Directed by: Kabir Khan
Starring: Salman Khan, Katrina Kaif, Ranvir Shorey
All images courtesy of: http://www.glamsham.com
When I go clothes shopping, there are certain shops and sections that I avoid because I know the contents won’t work for me. Of course, with the best will in the world, I could find a way to “make it work” as Tim Gunn would say. But often I’ll go with what I know will suit me, maybe opting for something just a bit different from the last time to justify the purchase. I feel Salman Khan has a similar raison d’etre with his films – he knows what works for him, what to tweak and how to satisfy his fans and the box office with apparent ease. And that is exactly what Ek Tha Tiger does – gorgeous locales, ambitious action sequences, great music and of course, two and a half hours of unadulterated Salman.
Unfortunately, ETT didn’t work its magic on me. The biggest problem in my opinion was the script execution which fails to bring to life what seems like a good idea. What should have been engaging and exciting felt flat and predictable – I certainly saw the twist at the interval coming a mile off (though I will admit the pre interval scene threw a curveball) and any sort of subtext seems hastily added on as an after thought. Whilst I was not expecting anything other than a film which cares a damn for logic and reality, the overwhelming feeling I had watching ETT was one of a lost opportunity.
This is a real shame as Salman and Katrina are on fine form here. Both have a great chemistry and it is their presence rather than the script, which makes us care for Avinash and Zoya. I like how Salman makes so many roles seem deceptively effortless – to exhibit a range in limited circumstances is more difficult than it sounds but Salman can do it with his eyes closed. Katrina puts in a valiant effort trying to match his energy and though she makes a few missteps, like Salman, this is more about knowing what works well for her and this kind of role is precisely that.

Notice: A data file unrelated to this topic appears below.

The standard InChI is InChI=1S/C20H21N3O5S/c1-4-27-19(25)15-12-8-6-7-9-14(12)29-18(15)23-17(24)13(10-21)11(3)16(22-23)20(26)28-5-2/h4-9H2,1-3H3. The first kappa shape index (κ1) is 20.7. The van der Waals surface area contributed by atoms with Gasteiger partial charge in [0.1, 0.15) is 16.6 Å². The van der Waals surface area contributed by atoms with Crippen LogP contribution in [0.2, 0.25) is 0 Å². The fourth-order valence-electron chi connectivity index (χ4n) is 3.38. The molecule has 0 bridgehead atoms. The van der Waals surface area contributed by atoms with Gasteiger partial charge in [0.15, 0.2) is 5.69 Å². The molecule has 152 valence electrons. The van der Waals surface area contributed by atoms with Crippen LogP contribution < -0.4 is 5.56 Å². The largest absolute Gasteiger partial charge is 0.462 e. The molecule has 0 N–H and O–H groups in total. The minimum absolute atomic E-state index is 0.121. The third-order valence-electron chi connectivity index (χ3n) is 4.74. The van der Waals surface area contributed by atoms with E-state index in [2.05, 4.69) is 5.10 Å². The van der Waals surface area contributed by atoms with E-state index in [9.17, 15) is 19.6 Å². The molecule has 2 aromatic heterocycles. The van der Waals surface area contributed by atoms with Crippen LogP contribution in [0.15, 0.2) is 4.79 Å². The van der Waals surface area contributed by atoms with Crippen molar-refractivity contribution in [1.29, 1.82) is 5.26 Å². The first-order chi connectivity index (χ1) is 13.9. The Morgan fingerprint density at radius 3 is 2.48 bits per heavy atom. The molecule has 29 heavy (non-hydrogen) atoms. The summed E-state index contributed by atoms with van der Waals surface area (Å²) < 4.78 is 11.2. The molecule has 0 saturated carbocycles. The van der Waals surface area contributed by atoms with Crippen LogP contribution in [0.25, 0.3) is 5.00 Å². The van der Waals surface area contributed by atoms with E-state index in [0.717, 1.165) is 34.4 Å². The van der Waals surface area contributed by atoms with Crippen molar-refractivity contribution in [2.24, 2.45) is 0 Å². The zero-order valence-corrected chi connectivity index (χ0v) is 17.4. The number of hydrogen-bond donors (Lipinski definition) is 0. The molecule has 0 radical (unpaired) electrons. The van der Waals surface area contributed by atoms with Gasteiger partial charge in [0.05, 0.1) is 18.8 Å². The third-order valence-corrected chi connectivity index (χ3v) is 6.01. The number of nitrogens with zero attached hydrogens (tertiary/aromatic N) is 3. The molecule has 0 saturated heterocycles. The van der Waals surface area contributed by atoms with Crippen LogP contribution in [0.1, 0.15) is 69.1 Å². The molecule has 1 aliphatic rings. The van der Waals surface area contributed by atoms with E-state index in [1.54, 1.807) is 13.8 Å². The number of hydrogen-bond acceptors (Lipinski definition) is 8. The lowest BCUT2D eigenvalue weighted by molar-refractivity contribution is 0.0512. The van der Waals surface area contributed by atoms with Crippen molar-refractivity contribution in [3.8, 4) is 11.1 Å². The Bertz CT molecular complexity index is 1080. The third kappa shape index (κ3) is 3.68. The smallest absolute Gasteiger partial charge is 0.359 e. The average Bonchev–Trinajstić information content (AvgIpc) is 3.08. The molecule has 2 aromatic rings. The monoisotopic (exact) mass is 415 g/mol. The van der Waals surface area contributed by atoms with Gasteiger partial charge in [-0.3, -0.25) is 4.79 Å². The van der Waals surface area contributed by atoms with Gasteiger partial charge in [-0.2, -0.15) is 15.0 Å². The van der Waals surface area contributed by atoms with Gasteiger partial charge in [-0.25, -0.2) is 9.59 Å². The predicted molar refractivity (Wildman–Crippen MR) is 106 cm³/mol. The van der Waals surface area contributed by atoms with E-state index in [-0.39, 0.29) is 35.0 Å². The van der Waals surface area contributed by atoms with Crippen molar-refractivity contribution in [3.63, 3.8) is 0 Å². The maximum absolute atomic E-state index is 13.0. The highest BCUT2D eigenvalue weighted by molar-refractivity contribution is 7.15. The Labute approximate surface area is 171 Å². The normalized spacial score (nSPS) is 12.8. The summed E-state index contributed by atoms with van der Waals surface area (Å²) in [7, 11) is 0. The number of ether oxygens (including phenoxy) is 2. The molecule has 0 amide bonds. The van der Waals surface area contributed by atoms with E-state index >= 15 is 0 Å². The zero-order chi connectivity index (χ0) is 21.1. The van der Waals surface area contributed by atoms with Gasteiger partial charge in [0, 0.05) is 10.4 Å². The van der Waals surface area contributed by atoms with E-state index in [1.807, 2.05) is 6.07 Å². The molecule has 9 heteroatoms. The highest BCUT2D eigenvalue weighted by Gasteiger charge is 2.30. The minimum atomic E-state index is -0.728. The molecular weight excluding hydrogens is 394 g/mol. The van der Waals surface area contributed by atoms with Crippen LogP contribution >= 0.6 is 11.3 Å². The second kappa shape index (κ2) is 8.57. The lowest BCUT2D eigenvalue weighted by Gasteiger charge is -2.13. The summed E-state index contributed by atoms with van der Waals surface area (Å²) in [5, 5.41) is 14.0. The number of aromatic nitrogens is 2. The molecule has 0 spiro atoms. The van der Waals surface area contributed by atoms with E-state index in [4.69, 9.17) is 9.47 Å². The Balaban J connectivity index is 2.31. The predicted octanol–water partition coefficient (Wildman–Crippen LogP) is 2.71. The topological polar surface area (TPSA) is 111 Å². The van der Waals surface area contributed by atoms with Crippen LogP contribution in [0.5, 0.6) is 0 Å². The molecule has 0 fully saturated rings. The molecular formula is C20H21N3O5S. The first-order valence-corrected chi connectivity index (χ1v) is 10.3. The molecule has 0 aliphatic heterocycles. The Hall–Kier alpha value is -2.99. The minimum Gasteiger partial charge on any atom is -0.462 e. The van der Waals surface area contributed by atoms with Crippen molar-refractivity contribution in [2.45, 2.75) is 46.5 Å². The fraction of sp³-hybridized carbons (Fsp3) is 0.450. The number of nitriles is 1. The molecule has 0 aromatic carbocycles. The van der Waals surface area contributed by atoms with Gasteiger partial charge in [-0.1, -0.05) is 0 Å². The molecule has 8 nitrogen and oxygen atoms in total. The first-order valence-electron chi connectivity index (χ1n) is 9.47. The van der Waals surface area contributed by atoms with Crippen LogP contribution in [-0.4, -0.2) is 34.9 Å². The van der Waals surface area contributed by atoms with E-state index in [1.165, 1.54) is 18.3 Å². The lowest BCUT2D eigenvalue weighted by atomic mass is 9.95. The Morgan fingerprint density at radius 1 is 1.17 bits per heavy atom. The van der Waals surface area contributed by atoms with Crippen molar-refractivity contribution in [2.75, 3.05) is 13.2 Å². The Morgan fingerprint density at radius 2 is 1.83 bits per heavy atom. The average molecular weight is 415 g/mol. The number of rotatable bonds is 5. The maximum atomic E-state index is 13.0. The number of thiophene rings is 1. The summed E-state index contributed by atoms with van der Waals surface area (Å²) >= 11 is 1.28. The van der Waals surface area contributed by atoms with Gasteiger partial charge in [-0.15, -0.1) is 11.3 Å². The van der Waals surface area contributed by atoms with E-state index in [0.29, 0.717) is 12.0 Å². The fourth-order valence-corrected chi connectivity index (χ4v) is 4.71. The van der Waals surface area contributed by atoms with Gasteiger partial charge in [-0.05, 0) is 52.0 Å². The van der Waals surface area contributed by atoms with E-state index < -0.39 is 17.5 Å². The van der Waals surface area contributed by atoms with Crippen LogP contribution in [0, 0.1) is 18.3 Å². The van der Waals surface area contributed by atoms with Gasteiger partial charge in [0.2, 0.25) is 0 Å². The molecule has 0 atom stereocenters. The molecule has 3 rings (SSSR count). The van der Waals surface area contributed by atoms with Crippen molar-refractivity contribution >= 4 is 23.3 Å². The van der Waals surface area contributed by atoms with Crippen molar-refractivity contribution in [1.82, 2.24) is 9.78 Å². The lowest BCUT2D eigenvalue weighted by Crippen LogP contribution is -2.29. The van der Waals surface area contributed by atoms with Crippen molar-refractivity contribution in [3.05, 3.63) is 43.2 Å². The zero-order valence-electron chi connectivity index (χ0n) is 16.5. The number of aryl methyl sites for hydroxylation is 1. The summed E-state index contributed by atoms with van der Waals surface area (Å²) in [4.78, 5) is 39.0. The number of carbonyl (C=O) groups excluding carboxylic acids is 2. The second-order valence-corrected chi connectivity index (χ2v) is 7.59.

Whilst there is no doubt the target and satellite audiences will love ETT, I felt it was a one time watch, with only the songs having repeat value. If I am brutally honest, the film felt too sanitised and more like a money making exercise than made for the love of film. While it is a given that film in general cannot survive without commerce, this doesn’t have to be at the price of creativity and in my opinion, the most successful films critically and commercially get this balance right. Sadly, ETT doesn’t fall into this group. See it to satisfy your curiosity and for that Salman fix to tide you over till December 2012 but for me, if ETT were a piece of clothing, it would end up at the bottom of my wardrobe. Disappointing.